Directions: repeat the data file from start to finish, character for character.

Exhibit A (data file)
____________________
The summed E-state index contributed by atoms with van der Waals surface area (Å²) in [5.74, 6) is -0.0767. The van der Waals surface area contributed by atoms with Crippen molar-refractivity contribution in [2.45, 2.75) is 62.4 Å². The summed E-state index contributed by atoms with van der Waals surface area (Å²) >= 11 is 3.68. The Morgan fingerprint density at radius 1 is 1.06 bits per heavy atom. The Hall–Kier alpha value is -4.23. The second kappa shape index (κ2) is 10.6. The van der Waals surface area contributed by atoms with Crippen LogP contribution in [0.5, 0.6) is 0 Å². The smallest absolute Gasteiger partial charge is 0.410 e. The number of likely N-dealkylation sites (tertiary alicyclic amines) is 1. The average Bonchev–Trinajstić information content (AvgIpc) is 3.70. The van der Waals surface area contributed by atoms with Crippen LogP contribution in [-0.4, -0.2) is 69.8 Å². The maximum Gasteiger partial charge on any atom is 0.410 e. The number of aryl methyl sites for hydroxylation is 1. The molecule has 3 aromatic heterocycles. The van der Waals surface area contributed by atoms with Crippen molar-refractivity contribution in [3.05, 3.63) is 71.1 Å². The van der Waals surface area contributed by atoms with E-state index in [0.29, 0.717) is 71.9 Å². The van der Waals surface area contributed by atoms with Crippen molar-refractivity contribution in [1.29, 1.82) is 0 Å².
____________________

The summed E-state index contributed by atoms with van der Waals surface area (Å²) in [5.74, 6) is -0.0767. The van der Waals surface area contributed by atoms with Crippen molar-refractivity contribution in [2.45, 2.75) is 62.4 Å². The summed E-state index contributed by atoms with van der Waals surface area (Å²) >= 11 is 3.68. The Morgan fingerprint density at radius 1 is 1.06 bits per heavy atom. The Hall–Kier alpha value is -4.23. The second kappa shape index (κ2) is 10.6. The van der Waals surface area contributed by atoms with Crippen LogP contribution in [0.5, 0.6) is 0 Å². The smallest absolute Gasteiger partial charge is 0.410 e. The number of likely N-dealkylation sites (tertiary alicyclic amines) is 1. The average Bonchev–Trinajstić information content (AvgIpc) is 3.70. The van der Waals surface area contributed by atoms with Crippen LogP contribution in [-0.4, -0.2) is 69.8 Å². The maximum Gasteiger partial charge on any atom is 0.410 e. The number of aryl methyl sites for hydroxylation is 1. The molecule has 3 aromatic heterocycles. The van der Waals surface area contributed by atoms with Crippen molar-refractivity contribution in [3.05, 3.63) is 71.1 Å². The van der Waals surface area contributed by atoms with E-state index in [0.29, 0.717) is 71.9 Å². The van der Waals surface area contributed by atoms with Crippen molar-refractivity contribution in [1.29, 1.82) is 0 Å².